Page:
Chance The Rapper
Chance The Rapper took a few shots at some major record labels during a recent concert. Pictured: Chance The Rapper on Feb. 12, 2017 in Los Angeles. Getty Images

Chance The Rapper has always been proud of his independent status, but the “Coloring Book” rapper took the hate for major record labels one step further when he dissed a number of companies during a recent concert.

On the first stop of his Be Encouraged tour in San Diego, California, Chance used part of his performance of “No Problem” to throw some shade at a few famous record labels. After rapping, “If one more label try to stop me / It’s gon be some dreadheads… in your lobby,” a large screen behind the rapper flashed the logos of labels but with different names.

The Grammy-winning artist turned Sony into Phony, Atlantic to A Titanic, Virgin to Villain, Motown to No Crown and Def Jam Recordings to Don’t Join Recordings. Chance The Rapper also took shots at Aftermath Entertainment, calling it Can’t Do Math Entertainment as well as changing the name of Universal to Undiverse.

While Chance remains unsigned, the rapper did come out to clear the air about an exclusive deal he signed with Apple Music. In March, it was revealed the rapper signed a deal with Apple Music for his album “Coloring Book,” but after some backlash from fans, the rapper took to Twitter to detail the deal.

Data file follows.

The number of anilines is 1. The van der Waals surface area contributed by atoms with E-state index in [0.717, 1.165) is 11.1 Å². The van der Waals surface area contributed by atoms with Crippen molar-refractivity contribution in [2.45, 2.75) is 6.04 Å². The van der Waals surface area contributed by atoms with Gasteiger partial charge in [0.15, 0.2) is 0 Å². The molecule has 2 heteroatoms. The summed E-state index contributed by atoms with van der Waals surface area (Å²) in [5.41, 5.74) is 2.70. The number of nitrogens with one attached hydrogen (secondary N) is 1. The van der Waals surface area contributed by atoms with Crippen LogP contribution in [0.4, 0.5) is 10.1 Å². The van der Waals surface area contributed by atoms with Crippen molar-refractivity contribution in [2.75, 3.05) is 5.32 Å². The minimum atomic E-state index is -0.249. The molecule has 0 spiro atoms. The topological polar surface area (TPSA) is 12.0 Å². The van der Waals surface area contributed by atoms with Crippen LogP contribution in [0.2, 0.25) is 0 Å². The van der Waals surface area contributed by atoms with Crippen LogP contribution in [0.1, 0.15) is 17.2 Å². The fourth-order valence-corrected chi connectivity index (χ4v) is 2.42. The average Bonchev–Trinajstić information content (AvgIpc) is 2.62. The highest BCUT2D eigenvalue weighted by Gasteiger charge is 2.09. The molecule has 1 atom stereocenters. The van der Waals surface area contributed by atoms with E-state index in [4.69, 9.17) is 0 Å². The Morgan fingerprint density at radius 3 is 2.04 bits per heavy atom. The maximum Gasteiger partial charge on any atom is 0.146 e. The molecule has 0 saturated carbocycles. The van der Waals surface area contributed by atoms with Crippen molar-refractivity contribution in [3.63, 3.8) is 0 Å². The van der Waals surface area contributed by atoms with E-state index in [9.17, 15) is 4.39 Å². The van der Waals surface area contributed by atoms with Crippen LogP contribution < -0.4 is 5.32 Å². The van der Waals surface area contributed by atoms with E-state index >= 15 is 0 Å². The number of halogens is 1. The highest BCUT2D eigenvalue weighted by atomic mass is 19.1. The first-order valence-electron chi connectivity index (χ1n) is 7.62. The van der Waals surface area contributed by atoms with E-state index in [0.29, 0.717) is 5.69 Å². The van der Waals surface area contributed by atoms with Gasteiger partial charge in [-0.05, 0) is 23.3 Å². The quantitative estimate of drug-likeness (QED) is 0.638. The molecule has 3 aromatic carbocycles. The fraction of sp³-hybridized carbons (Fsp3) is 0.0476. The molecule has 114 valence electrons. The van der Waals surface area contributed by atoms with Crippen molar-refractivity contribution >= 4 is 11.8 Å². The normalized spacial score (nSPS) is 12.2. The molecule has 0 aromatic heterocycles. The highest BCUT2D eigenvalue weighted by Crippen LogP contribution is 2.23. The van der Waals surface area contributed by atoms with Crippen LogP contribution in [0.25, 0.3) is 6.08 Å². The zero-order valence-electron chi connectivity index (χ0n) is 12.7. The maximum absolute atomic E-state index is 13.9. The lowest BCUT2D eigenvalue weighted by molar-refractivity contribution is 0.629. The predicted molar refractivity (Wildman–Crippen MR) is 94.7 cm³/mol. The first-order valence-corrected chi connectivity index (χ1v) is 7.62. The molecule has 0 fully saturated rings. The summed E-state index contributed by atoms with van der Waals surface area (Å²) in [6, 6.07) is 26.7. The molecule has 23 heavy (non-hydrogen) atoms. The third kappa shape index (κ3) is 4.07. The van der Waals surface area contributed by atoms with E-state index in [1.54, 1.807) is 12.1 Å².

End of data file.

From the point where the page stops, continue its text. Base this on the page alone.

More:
“I never felt the need to correct folks on my relationship with @apple but now that more people have tried to discredit my independence, I wanna clear things up,” he tweeted. “@apple gave me half a mil and a commercial to post ‘Coloring Book’ exclusively on applemusic for 2 weeks.”

According to Chance, after the two weeks were up, he was able to put his album on SoundCloud and offer the project for free. He added, “I needed the money and they’re all good people over there. I feel like if I didn’t clear it up people would keep trying to discredit all the work we did to make ‘Coloring Book’ what it became. I think artist can gain a lot from the streaming wars as long as they remain in control of their own product.”